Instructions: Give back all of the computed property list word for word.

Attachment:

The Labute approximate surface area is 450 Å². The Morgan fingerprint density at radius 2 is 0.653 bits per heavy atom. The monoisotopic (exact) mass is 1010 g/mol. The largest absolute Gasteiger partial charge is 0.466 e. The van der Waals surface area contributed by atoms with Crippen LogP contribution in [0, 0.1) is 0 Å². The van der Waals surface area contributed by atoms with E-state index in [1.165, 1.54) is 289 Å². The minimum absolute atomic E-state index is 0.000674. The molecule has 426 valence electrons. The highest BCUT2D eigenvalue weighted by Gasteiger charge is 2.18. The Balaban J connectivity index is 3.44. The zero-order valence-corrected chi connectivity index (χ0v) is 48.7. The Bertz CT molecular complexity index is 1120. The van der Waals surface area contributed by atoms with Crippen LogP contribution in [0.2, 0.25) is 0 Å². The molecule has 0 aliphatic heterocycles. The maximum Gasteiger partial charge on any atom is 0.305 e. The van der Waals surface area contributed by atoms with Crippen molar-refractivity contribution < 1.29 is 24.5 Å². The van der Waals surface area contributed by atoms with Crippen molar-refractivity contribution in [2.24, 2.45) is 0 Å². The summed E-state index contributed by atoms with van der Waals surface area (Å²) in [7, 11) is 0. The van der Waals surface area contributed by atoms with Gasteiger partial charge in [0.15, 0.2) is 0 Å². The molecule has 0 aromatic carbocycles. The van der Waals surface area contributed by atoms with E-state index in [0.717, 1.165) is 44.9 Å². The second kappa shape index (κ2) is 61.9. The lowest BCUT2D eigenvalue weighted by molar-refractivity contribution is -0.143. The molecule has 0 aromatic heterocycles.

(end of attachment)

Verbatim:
The Labute approximate surface area is 450 Å². The Morgan fingerprint density at radius 2 is 0.653 bits per heavy atom. The monoisotopic (exact) mass is 1010 g/mol. The largest absolute Gasteiger partial charge is 0.466 e. The van der Waals surface area contributed by atoms with Crippen LogP contribution in [0, 0.1) is 0 Å². The van der Waals surface area contributed by atoms with E-state index in [1.165, 1.54) is 289 Å². The minimum absolute atomic E-state index is 0.000674. The molecule has 426 valence electrons. The highest BCUT2D eigenvalue weighted by Gasteiger charge is 2.18. The Balaban J connectivity index is 3.44. The zero-order valence-corrected chi connectivity index (χ0v) is 48.7. The Bertz CT molecular complexity index is 1120. The van der Waals surface area contributed by atoms with Crippen LogP contribution in [0.2, 0.25) is 0 Å². The molecule has 0 aliphatic heterocycles. The maximum Gasteiger partial charge on any atom is 0.305 e. The van der Waals surface area contributed by atoms with Crippen molar-refractivity contribution < 1.29 is 24.5 Å². The van der Waals surface area contributed by atoms with Crippen molar-refractivity contribution in [2.24, 2.45) is 0 Å². The summed E-state index contributed by atoms with van der Waals surface area (Å²) in [7, 11) is 0. The van der Waals surface area contributed by atoms with Gasteiger partial charge in [0.15, 0.2) is 0 Å². The molecule has 0 aromatic carbocycles. The van der Waals surface area contributed by atoms with E-state index in [0.717, 1.165) is 44.9 Å². The second kappa shape index (κ2) is 61.9. The lowest BCUT2D eigenvalue weighted by molar-refractivity contribution is -0.143. The molecule has 0 aromatic heterocycles.